Restoring the traditional pleading and proof requirements for claims of deception under Civil Code section 1750
The Consumer Legal Remedies Act (CLRA), as set forth in Civil Code, section 1750, et seq.), was enacted in 1970 to provide manifest protections for millions of consumers throughout California. At the time of its enactment and in the ensuing 37 years, as written, the CLRA is the most far-reaching consumer protection statute in the United States. It was passed by both houses of the California Legislature with only two dissenting votes and signed by then-Governor Reagan. For more than 35 years, there has been very little decisional law interpreting it. In the past several years, many lawsuits in California have invoked the CLRA to protect consumers from deceptive advertising and unlawful business practices in the sale or lease of goods or services intended for personal, family or household use. Because of the far-reaching liability, remedial and procedural provisions of the statutory scheme, corporate defendants have begun a concerted effort to engraft pleading and proof requirements onto the statute never intended by the Legislature when the statute was passed.
Simultaneously with the passage of Proposition 64 in November, 2004, which imposed standing and class action requirements on causes of action brought under California’s Unfair Competition Law, (UCL) (Bus. & Prof.Code, §17200, et seq.) defendants began to argue that, in the wake of that initiative, there were rigorous hurdles that consumers must surpass to establish claims of deception under the CLRA. Two cases serve to illustrate this point. In both the In re Tobacco Cases II (2005) 123 Cal.App.4th 617 [20 Cal.Rptr.3d 693], review granted Feb. 16, 2005, No. S129522, 24 Cal.Rptr.3d 865, and Pfizer v. Superior Court (2006) 141 Cal.App.4th 290 [45 Cal.Rptr.3d 840], review granted Nov. 1, 2006, No. S145775, 51 Cal.Rptr.3d 707, two California Courts of Appeal held that claims for misleading advertising under the CLRA required proof of both causation and reliance by each plaintiff and every member of the class. The California Supreme Court granted review in both cases to resolve those issues.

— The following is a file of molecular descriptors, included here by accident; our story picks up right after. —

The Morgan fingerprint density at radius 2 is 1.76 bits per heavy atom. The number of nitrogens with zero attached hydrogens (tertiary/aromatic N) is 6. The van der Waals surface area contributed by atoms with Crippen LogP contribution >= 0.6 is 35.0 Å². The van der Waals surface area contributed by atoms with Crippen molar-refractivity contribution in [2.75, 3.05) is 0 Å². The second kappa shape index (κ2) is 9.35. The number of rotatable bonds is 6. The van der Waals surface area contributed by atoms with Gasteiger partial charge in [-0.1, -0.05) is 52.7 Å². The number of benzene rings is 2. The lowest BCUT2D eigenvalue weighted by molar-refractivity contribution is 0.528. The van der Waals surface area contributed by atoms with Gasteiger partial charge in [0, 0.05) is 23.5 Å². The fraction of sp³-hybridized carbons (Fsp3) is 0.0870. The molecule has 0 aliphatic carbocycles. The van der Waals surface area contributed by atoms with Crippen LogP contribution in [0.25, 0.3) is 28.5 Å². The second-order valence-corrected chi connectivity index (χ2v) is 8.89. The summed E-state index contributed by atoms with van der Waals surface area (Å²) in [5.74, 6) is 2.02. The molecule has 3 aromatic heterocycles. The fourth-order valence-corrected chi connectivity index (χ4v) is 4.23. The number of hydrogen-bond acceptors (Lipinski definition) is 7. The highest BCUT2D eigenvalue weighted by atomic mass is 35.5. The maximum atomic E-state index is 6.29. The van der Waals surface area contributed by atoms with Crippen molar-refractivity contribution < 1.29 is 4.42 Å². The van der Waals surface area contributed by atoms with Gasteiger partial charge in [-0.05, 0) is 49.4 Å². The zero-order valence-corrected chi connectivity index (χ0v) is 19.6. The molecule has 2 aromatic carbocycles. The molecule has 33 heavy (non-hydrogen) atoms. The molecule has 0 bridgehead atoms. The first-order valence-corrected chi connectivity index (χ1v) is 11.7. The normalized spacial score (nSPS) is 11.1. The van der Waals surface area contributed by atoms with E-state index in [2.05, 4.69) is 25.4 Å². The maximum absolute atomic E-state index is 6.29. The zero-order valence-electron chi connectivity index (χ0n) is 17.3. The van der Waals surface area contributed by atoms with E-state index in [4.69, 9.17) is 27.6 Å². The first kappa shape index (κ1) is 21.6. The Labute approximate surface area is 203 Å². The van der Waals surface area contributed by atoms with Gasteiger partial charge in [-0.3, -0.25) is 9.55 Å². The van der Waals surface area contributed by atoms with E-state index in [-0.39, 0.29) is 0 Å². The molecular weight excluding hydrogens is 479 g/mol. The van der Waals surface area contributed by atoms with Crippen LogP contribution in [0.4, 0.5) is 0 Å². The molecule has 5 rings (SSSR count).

Despite the grant of review, litigation on those topics has continued unabated with mixed results. In McAdams v. Monier (2007) ___ Cal.App.4th ___ [2007 WL 1545072], the Court of Appeal, in agreement with prior California case law, held that “an ‘inference of common reliance’ – as opposed to requiring a showing of ‘actual reliance’ – may be applied to a CLRA class that alleges a material misrepresentation consisting of a failure to disclose a particular fact.” (Id. at p. 1.) Such an “inference of common reliance” may satisfy the CLRA’s requirement that “plaintiffs in a CLRA action must show that a defendant’s conduct was deceptive and that the deception caused them harm.” (Id.) (Citing Civil Code § 1780(a); Massachusetts Mutual Life Ins. Co. v. Superior Court (2002) 97 Cal.App.4th 1282, 1293 [119 Cal.Rptr.2d 190].)